- The length of the tenancy agreement
- The amount of the rent
- The deposit they'll need to pay before moving in
- The documentation they'll be asked for as part of the referencing process
How do you vet tenants?
Once your potential tenant wants to move ahead and has paid the holding deposit, the first step is to establish that they are actually who they say they are. You'll also need to establish that they have the right to be living in the UK, thanks to a government scheme called Right To Rent.
You can do this by asking to see the original copy of their passport, along with any other relevant residency documents like a work visa. You should see this for every tenant (not just the lead tenant), and take a copy. If you're unsure about what the documents show, you can use the government's online checking service.
Once you've established that they're allowed to be in the UK, you can answer the next question: are they the kind of person you want to allow to live in your property?
Some landlords make all referencing checks themselves, but I think it makes sense to use a professional referencing service. (Google “tenant referencing” and you'll find lots of options.)
For around £20 and within a day or two, the company will obtain:
- A check to see if they have any county court judgments (CCJs) against them
- A bankruptcy and insolvency check
- Any undisclosed previous addresses, and any credit linked to their past addresses (because if they’re not telling you about a past address, is that because they didn’t behave brilliantly there?)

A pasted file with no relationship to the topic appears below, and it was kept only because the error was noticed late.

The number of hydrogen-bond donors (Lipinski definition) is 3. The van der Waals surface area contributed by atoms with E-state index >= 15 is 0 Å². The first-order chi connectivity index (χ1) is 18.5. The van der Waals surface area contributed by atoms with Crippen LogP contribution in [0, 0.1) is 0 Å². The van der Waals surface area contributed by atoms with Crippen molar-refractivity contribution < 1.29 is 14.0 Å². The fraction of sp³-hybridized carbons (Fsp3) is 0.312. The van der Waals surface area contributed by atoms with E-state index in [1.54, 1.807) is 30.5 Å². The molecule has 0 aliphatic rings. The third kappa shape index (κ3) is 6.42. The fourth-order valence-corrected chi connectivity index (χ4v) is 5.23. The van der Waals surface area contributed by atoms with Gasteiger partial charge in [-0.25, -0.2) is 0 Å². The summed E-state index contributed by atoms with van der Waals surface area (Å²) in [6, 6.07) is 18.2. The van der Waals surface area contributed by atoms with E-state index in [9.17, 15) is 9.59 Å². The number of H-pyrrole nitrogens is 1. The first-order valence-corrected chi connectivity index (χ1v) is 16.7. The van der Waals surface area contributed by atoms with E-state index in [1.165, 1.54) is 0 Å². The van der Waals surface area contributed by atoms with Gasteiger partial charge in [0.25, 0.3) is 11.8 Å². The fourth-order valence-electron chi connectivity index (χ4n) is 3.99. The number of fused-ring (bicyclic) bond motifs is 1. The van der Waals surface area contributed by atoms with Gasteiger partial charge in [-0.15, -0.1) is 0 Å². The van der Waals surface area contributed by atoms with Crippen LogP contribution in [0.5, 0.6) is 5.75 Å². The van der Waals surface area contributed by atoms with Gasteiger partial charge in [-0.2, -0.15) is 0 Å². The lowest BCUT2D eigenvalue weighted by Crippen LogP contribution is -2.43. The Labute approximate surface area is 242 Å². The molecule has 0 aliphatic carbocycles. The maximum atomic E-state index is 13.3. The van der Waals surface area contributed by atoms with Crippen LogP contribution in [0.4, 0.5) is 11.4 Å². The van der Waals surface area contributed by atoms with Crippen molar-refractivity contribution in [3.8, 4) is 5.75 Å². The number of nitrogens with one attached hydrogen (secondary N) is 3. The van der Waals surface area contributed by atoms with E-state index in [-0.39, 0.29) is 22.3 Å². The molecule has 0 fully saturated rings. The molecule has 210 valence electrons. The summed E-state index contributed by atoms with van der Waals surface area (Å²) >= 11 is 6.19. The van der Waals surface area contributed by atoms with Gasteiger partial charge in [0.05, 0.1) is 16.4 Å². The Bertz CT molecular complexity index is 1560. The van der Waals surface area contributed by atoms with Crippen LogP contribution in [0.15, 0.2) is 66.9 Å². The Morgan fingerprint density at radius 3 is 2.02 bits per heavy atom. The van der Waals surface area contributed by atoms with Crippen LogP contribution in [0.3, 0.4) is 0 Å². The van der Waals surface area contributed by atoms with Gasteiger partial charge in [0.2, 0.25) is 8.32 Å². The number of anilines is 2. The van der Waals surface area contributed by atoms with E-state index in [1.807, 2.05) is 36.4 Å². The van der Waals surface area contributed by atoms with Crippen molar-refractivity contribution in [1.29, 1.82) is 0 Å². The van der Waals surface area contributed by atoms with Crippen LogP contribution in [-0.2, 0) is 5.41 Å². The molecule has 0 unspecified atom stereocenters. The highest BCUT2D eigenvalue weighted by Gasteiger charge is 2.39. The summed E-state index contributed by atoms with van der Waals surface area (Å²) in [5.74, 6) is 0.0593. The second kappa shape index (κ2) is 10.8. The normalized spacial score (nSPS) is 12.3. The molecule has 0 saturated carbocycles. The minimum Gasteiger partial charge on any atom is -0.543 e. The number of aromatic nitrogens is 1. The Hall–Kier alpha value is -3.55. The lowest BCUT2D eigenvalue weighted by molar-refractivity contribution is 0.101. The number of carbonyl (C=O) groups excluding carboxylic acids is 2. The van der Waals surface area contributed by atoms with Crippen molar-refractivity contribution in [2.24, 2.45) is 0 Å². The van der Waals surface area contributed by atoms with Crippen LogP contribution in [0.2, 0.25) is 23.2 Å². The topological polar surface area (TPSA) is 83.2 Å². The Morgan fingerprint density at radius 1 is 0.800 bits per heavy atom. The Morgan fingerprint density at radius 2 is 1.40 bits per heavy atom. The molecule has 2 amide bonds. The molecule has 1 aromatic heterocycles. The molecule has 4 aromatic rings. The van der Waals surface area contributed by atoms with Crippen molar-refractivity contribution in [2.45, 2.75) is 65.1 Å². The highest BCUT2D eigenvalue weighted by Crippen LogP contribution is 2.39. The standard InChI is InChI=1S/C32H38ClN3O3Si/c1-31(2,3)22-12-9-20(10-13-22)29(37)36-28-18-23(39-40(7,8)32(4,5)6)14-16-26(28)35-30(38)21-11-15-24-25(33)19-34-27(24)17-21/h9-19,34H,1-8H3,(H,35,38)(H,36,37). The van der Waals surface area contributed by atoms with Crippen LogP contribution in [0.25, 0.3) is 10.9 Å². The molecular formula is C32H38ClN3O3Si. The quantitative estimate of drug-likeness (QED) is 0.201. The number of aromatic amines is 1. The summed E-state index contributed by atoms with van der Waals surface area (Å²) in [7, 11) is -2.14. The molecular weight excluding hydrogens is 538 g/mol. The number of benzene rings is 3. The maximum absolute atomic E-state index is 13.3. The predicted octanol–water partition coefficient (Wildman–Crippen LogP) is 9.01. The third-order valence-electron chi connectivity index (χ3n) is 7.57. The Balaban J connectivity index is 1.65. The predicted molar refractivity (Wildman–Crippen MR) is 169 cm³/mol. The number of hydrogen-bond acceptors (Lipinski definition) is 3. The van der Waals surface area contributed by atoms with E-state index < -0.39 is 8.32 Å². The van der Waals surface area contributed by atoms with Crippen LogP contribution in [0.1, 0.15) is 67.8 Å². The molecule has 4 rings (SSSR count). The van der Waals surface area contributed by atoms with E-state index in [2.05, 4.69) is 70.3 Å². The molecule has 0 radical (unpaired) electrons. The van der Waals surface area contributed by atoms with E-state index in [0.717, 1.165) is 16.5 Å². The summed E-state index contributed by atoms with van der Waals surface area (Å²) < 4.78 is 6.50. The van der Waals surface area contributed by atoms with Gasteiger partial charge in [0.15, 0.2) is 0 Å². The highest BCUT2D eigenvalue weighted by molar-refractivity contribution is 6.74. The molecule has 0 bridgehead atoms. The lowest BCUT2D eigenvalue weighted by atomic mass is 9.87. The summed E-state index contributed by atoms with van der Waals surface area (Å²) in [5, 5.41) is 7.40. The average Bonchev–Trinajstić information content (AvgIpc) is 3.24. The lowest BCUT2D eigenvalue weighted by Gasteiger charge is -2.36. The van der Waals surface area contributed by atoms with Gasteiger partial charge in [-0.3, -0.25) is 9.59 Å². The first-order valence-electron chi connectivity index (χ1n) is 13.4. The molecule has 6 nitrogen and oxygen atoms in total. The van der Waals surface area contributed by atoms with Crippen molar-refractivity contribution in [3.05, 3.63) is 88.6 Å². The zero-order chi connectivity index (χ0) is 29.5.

- Confirmation that they’re allowed to reside in the UK (although this doesn’t remove the requirement for you to do your own checks: the Right To Rent law requires that you see the original documents, whereas the referencing provider won’t)
- An electoral roll check to see if they can be found at the previous addresses listed
- Verification that the bank account details provided genuinely belong to them
- A reference from their current or previous landlord
- Verification of their employment status and income from their employer
That's a lot of work off your hands for a small amount of money. Of course, you can still supplement this with your own checks if you want to: you might want to speak to the previous landlord yourself, for example, or want to see their last couple of months' bank statements to satisfy yourself that they manage their finances well.
However long it took you to find someone or how inconvenient you found the process of conducting viewings, you should absolutely not scrimp on referencing or ignore anything suspicious that emerges during the process. Ultimately, it will be a lot more expensive and painful if you let the wrong tenant move in.
If you have the right property at the right price, the thought of finding tenants shouldn't intimidate you. Although there's a lot of work to be done in terms of viewings and referencing, the process of actually getting the phone ringing with potential tenants isn't difficult – and once you've got an advert written once, you can re-use it every subsequent time the property becomes empty.
Again, you can read a step-by-step guide to everything you need to know about letting and managing a property in my book, How To Be A Landlord.